Brussels Grand-Place / Grote Markt

I walked around a lot, and I won't bore you with too many tourist photos. Brussels is lovely and is well worth visiting.

Brussels Nord

I basically went from big church to big church, and while doing that I found myself at Brussels Nord. There was a skate park above the station but it had a wire fence in the way. I did the best I could to shoot through it.
Trains at Brussels Nord station
On the left is an AM80 trainset (well, several together) and on the right is a Thalys high speed train. This is a Thalys "PBA" train with a top speed of 300 km/hr. Both trains were heading south and did not stop.

I should mention that the Centraal station is wholly underground, with tunnels at the north and south ends, and the tunnel entrance was just below my feet. The tunnel sees up to 96 trains/hour and is one of the busiest railway tunnels in the world.

Shifting to a different viewpoint, I caught these two Desiro ML trainsets at Brussels Nord.
Ew, graffiti


On to another location... as I wandered around "above" the train station, I saw a tram line. Here's one tram and a bonus bus, in front of the Museum of Fine Arts and near the Church of Our Blessed Lady of the Sablon.
Tram and bus in Brussels, Belgium
I will post more trams!

You probably noticed that the sky was overcast for most of the day. The sun did come out, very briefly, and I used that opportunity to photograph the church.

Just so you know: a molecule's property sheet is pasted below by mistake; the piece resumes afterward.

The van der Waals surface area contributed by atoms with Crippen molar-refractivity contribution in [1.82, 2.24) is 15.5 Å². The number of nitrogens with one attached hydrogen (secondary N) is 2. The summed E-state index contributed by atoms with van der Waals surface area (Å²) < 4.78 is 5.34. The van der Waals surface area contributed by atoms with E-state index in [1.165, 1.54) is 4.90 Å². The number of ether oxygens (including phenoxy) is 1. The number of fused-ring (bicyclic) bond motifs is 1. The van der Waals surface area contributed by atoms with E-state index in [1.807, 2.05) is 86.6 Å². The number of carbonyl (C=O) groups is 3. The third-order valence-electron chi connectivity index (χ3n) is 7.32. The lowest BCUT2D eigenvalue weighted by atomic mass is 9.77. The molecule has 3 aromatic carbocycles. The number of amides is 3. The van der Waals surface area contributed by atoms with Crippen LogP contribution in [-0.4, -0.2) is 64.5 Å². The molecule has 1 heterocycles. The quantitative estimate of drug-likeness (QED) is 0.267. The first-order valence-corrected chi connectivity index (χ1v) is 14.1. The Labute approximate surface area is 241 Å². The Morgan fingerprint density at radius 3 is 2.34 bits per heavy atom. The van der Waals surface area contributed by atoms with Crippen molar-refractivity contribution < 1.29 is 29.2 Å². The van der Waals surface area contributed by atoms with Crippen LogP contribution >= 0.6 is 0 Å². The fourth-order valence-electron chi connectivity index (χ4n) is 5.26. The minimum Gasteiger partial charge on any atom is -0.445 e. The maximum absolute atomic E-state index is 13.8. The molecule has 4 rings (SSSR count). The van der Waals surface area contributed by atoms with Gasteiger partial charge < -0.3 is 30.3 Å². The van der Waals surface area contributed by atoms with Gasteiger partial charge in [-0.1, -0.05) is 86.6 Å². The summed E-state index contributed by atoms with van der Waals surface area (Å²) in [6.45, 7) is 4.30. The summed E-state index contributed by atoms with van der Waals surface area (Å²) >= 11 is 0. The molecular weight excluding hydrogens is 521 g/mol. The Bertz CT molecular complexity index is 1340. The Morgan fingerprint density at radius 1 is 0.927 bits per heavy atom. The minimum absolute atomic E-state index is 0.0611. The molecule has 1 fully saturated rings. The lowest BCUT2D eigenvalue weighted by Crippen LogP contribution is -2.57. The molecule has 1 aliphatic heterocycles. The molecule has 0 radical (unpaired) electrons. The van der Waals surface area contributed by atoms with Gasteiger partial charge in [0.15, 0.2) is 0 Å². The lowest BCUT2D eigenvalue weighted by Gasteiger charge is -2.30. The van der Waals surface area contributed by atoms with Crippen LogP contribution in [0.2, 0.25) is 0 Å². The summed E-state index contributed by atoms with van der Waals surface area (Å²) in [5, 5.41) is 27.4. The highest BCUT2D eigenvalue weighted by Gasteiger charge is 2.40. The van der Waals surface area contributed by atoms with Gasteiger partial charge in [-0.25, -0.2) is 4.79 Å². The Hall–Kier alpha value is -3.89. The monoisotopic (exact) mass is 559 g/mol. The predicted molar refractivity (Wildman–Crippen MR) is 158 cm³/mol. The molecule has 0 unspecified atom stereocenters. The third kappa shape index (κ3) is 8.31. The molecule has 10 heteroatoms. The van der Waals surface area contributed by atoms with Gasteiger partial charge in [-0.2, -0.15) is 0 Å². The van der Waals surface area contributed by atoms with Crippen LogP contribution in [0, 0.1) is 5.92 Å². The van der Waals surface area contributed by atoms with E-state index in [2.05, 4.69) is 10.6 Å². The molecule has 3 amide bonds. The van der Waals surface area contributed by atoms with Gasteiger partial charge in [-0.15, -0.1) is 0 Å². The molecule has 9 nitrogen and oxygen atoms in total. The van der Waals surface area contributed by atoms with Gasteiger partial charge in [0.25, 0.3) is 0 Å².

Church of Our Blessed Lady of the Sablon, Brussels
Notice the green grass and complete lack of snow, in February!

At this point, I made my way back to the central train station. I was headed to Train World, a railway museum, and time was ticking on. I was a little hungry, though, so I had to have a little snack...
Enjoying a waffle in Belgium... it had to be done
I bought my ticket at the train station and headed off to Train World. That's another post!

In the meantime, maybe you'd enjoy:

Monday, February 12, 2018

SOO LINE Grain Hoppers

SOO 74362, Chaplin, SK, August 2010
I was chatting with Donald Klippert in mid-January and he mentioned that he saw a white SOO gondola. We talked about the white SOO LINE paint scheme being a favourite of ours and then we got onto the SOO grain hoppers.

I started digging through my photo collection and it turns out I have quite a few photos of them. I usually make a point of photographing a SOO car when I see one. So, without further ado, here are some SOO grain hoppers.

I've seen two basic kinds of SOO LINE grain hoppers - the flat sided ones with the external vertical ribs, and the hoppers with the somewhat rounded sides. A third kind of SOO hopper is a rounded hopper in plain grey, but they aren't lettered "SOO LINE". Here's all three in one photo: